Macrophages are the most abundant innate immune cells in tissues where they function as immune sentinels. They are uniquely equipped to sense and respond to microbial injury1-4 playing a key role in tissue responses to host pathogens. Emerging studies from our lab, and others, have started to reveal that, counter to earlier dogma, macrophages from different tissues are distinct in their phenotype, function and molecular architecture, and this has important implications for how different tissues respond to infections. Most of our understanding of human macrophage biology, including how macrophages react and respond to pathogens and adjuvants, is based on monocyte-derived macrophages generated in vitro in pre-defined culture conditions. It is now clear that in vitro generated macrophages are different in phenotype and function from actual tissue-resident macrophages, and thus our comprehension of human macrophages is lacking and even inaccurate in many ways. For example, we do not know which TLRs are expressed by different macrophages, which clouds our understanding of pathogen and adjuvant responses in various tissues. Macrophages are the first targets of CMV infection, and are crucial for CMV persistence and dissemination. Since macrophages are also a key modulator of the immune response, these cells are at the crossroad between protection and viral pathogenesis. However to date, human macrophage?s response to CMV and the macrophage-specific contribution to the immune response against CMV is poorly defined. Our goal is to fill this gap in knowledge and understand how different human tissue-resident macrophages respond to pathogens, and to broadly determine the underlying programs that control human tissue macrophage biology. Based on the emerging findings from mice and preliminary studies with human samples, we hypothesize that human macrophages are defined by their microenvironment, which results in molecularly and functionally distinct macrophage populations in different tissues, which have unique responses to pathogens, including CMV. The limited availability of healthy human tissue-resident macrophages has made it impossible to test this hypothesis in humans. To overcome this limitation, we have teamed up with the Farber lab, who has established a truly unique pipeline for obtaining primary human cells from different tissues of organ donors. As part of the HIPC, we will isolate macrophages from different human organs and (1) define the specific properties of macrophages in lymphoid and mucosal tissues, (2) identify tissue-specific macrophage response to innate stimuli, and (3) determine the influence of CMV infection on tissue-resident macrophage function. The outcome of these studies will provide a deep characterization of human tissue-resident macrophages across and between individuals, which will also serve as an important hypothesis-generating resource for the community, help us understand the innate response of different tissues, which can aid vaccine design, and determine how a chronic CMV infection impacts the biology of tissue-resident human macrophages.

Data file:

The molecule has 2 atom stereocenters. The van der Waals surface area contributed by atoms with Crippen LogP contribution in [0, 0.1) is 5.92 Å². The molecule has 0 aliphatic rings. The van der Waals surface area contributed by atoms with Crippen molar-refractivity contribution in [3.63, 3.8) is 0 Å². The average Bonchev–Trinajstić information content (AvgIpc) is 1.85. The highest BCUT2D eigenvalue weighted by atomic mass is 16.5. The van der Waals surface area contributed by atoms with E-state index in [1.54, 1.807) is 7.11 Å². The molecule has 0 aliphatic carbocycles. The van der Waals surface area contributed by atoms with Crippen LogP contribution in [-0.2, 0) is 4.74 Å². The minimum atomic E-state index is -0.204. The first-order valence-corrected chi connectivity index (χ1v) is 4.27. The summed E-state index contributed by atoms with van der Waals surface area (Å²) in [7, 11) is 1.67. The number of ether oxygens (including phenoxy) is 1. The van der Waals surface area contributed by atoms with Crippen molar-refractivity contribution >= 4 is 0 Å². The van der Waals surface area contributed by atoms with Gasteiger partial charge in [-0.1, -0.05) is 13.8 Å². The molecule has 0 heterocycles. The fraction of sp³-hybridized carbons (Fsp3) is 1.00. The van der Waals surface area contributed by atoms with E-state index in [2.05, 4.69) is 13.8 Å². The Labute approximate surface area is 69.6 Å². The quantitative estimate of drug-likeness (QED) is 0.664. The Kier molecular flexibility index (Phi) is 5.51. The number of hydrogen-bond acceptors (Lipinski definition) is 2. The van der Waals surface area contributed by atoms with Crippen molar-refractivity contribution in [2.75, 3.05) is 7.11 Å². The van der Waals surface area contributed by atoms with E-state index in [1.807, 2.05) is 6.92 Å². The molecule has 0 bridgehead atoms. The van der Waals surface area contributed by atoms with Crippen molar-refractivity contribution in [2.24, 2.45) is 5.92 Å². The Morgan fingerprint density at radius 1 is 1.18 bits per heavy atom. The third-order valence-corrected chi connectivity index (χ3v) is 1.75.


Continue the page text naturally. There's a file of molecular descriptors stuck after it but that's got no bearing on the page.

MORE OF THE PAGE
National Institute of Health (NIH)
National Institute of Allergy and Infectious Diseases (NIAID)
Research Program--Cooperative Agreements (U19)
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Special Emphasis Panel (ZAI1)
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Columbia University (N.Y.)
New York
United States
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